Could Vladimir Putin turn off the Gas?

We do not expect that many of our clients follow the market for natural gas on a daily – let alone hourly – basis. Had they done so, they would have seen some wild fluctuations in the price of wholesale gas in recent months, as conflicting stories about gas supplies have come out of Russia.

While clients may not follow gas prices, most will be aware that Russia supplies a significant amount of Europe’s gas: it is the biggest supplier to Europe, accounting for roughly 40% of all EU gas (In contrast Russia supplies just 1% of Britain’s gas.).

Clearly if you control 40% of any market – especially one as important as gas with winter approaching – you are in a position of strength. There were real fears that Russian leader Vladimir Putin was looking to exploit this in early November when gas flows in the Yamal-Europe pipeline between Russia and Germany started flowing eastwards (back towards Poland) rather than west to Germany.

As most readers will know – and as many will have seen reflected in their own domestic bills – the price of energy has risen rapidly lately. Why then has Russia not capitalised on this by supplying increasing amounts of gas to Europe? It has always portrayed itself as a reliable gas supplier to Europe, but some analysts believe Russia now sees the record prices – and Europe’s fears of a very cold winter – as an opportunity to pressure Europe into approving the controversial Nord Stream 2 pipeline.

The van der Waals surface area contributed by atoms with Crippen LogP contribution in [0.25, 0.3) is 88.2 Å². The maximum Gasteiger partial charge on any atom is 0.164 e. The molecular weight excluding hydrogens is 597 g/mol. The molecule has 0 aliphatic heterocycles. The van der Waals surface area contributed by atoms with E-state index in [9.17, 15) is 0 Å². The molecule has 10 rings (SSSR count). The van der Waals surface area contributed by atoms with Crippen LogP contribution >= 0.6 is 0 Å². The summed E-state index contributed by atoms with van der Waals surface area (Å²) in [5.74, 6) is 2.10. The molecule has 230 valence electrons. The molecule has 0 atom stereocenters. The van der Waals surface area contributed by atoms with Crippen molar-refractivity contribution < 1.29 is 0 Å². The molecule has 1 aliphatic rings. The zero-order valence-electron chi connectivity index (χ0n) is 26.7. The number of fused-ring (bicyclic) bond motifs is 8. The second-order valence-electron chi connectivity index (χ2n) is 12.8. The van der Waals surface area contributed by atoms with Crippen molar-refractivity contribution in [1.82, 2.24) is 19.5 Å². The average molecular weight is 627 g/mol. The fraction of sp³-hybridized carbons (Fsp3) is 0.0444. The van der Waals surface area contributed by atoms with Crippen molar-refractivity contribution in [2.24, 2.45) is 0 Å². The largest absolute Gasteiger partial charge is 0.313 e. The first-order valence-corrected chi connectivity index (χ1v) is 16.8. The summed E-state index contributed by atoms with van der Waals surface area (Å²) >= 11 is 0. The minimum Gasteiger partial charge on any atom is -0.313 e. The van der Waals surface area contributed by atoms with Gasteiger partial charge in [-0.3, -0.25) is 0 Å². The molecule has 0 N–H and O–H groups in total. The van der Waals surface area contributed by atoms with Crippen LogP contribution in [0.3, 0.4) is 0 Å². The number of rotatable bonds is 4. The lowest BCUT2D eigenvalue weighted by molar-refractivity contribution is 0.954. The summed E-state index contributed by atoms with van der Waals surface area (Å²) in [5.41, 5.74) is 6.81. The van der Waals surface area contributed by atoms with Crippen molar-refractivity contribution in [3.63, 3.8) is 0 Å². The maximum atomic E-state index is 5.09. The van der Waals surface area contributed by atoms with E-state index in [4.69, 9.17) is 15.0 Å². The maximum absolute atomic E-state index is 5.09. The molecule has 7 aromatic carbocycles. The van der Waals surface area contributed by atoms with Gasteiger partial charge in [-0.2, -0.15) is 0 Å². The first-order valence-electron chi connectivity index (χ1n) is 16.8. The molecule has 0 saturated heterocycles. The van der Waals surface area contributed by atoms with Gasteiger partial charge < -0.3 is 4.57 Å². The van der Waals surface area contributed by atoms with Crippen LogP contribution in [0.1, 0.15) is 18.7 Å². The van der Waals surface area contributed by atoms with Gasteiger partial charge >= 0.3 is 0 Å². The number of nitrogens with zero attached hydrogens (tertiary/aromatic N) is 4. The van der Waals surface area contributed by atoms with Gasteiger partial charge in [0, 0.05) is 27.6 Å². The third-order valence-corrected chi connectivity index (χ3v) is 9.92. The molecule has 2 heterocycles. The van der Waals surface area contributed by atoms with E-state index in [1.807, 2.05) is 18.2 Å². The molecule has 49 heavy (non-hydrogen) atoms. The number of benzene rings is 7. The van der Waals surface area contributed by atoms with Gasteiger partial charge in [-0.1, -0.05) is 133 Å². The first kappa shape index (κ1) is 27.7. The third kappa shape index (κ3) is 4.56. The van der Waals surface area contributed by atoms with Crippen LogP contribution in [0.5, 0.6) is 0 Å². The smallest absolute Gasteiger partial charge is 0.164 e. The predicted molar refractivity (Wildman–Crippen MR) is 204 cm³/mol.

This pipeline is expected to double gas supplies to Germany but – along with Nord Stream 1 – has proved highly controversial, with the US unhappy about increasing Russian influence in Europe, and the Ukraine (which is currently seeing a build-up of Russian troops on its border) angry at being bypassed by the pipeline. As has been repeatedly pointed out, the pipeline is more important to Germany than it is to Russia, which could just as easily sell its gas to China or other Asian countries.

So could Russia simply turn off Europe’s gas supplies? The theoretical answer is ‘yes’. At the moment – at least in the short term – the practical answer is ‘no’: Russia needs to sell its gas and it has a ready-made market in Europe.

Who knows, though, what the future may hold? This time last year, rumours were circulating about Vladimir Putin’s health, with stories that he might be suffering from Parkinson’s and that his family wanted him to step down. If Putin was replaced, then it is entirely possible that a new Russian leader would see China and the emerging Asian economies as a better long-term bet than Europe.

The German economy in particular would be hugely vulnerable to this – and it is the German economy that drives Europe. Whoever is in the Kremlin, Europe’s reliance on Russian gas is a simple fact of life. This is a story that we will hear again and again…